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12th World Congress on Virology

Baltimore, USA

Shubhada Bopegamage

Shubhada Bopegamage

Slovak Medical University, Slovak Republic

Title: Necessity of modifying the angle of viewing viral infections during pregnancy

Biography

Biography: Shubhada Bopegamage

Abstract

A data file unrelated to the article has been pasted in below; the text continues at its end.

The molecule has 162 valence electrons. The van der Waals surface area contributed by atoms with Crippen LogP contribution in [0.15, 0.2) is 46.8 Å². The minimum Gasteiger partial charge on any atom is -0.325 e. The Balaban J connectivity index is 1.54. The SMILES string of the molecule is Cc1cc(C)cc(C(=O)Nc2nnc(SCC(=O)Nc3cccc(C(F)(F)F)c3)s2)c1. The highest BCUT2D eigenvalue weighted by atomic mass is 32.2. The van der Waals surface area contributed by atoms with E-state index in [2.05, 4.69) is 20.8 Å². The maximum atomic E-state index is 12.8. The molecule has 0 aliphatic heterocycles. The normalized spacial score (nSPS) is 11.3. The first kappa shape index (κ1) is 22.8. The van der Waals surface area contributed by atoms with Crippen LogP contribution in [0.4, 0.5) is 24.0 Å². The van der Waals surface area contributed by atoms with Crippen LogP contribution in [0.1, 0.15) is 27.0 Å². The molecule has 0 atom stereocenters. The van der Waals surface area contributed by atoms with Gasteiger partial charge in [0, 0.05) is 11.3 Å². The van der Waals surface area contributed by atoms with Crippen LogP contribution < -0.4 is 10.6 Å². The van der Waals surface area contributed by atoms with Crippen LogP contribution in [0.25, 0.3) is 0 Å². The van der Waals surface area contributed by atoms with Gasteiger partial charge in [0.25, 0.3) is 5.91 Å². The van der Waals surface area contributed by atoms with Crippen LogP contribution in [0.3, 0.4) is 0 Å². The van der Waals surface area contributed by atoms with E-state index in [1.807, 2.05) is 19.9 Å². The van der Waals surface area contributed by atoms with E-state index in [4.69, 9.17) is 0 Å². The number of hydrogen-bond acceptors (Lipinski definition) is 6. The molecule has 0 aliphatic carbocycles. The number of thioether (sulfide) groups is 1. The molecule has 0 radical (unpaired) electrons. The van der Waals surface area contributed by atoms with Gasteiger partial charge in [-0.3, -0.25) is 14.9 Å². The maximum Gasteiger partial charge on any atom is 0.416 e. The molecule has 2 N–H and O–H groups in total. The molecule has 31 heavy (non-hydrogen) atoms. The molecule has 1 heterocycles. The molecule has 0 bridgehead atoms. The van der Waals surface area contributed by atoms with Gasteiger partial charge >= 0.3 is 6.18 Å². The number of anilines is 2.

Infections, which occur during gravidity, may result in intrauterine transmission of the pathogen causing fetal damage, early pregnancy loss/early miscarriage, and spontaneous or preterm births. The uterine microbiome during pregnancy influences the course of the immune development of the child and the gut microbiome of the neonate. The outcome depends on fetal gestational age at the time of infection, maternal immunological and nutritional status, and other factors: smoking, drugs, stress and alcohol abuse during pregnancy and the infecting agent and its pathogenic potential. Viral infections during pregnancy are often asymptomatic without risk of fetal damage. However, some viruses may interfere with the embryonic development or cause a severe fetal damage and congenital malformations of different types affecting various fetal systems (urological, cardiac) resulting in neonatal diseases with severity ranging from mild to transient symptoms or fatal outcome. Accepted intrauterine vertically transmitted infections are Toxoplasma gondii, Rubella virus, Cytomegalovirus, Herpes simplex virus-2 infections, known by acronym TORCH, where ‘O’ was at first "TO" for toxoplasma. Recently ‘O’ represents ‘other infections’: Enteroviruses, Varicella zoster virus, Chlamydia, HIV, Human T-lymphotropic virus, Treponema pallidum, Zika virus, Hepatitis B, D, and E viruses, and Parvovirus B19. Another suggestion was acronym CHEAPTORCHES which included Chickenpox (Varicella Zoster), Hepatitis B, D viruses, Enteroviruses, AIDS (HIV), Parvovirus B19, where ‘O’ stands for Streptococcus, Listeria, Candida and Lyme disease Neisseria gonorrhoe, Chlamydia, Ureaplasma, Human papillomavirus and Treponema pallidum. We suggest that the original acronym TORCH should be modified in the present days. Additional viruses (where infections may be incidental) and placental role during viral infections and protection of the fetus against pathogens should be considered. The perpetual aspects of poverty, modern dietary/nutritional changes, and emerging and re-emerging viruses call for a reconsideration/modification of the antenatal management of viral infections, and research on the potential mechanisms of infection during pregnancy